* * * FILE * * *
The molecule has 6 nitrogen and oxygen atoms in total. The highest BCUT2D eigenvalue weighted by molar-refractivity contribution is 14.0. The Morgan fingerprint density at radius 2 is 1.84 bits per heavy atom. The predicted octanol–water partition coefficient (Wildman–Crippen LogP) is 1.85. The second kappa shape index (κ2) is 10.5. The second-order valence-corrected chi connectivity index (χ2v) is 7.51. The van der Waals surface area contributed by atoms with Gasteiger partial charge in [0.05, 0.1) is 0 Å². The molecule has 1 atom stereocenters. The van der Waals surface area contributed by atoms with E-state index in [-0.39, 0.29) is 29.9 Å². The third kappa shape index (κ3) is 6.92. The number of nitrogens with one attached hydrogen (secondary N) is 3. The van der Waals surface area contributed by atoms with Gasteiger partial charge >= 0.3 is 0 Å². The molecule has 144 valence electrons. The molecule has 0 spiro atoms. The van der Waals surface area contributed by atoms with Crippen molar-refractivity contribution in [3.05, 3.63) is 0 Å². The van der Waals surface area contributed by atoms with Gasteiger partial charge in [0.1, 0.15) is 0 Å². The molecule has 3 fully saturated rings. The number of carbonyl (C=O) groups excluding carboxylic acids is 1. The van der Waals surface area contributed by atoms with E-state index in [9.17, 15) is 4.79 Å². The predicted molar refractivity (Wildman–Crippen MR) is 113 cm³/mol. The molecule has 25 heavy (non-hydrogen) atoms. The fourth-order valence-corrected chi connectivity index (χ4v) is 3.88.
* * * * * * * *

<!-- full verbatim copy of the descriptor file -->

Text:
The molecule has 6 nitrogen and oxygen atoms in total. The highest BCUT2D eigenvalue weighted by molar-refractivity contribution is 14.0. The Morgan fingerprint density at radius 2 is 1.84 bits per heavy atom. The predicted octanol–water partition coefficient (Wildman–Crippen LogP) is 1.85. The second kappa shape index (κ2) is 10.5. The second-order valence-corrected chi connectivity index (χ2v) is 7.51. The van der Waals surface area contributed by atoms with Gasteiger partial charge in [0.05, 0.1) is 0 Å². The molecule has 1 atom stereocenters. The van der Waals surface area contributed by atoms with E-state index in [-0.39, 0.29) is 29.9 Å². The third kappa shape index (κ3) is 6.92. The number of nitrogens with one attached hydrogen (secondary N) is 3. The van der Waals surface area contributed by atoms with Gasteiger partial charge >= 0.3 is 0 Å². The molecule has 144 valence electrons. The molecule has 0 spiro atoms. The van der Waals surface area contributed by atoms with Crippen molar-refractivity contribution in [3.05, 3.63) is 0 Å². The van der Waals surface area contributed by atoms with Gasteiger partial charge in [0.1, 0.15) is 0 Å². The molecule has 3 fully saturated rings. The number of carbonyl (C=O) groups excluding carboxylic acids is 1. The van der Waals surface area contributed by atoms with E-state index in [9.17, 15) is 4.79 Å². The predicted molar refractivity (Wildman–Crippen MR) is 113 cm³/mol. The molecule has 25 heavy (non-hydrogen) atoms. The fourth-order valence-corrected chi connectivity index (χ4v) is 3.88.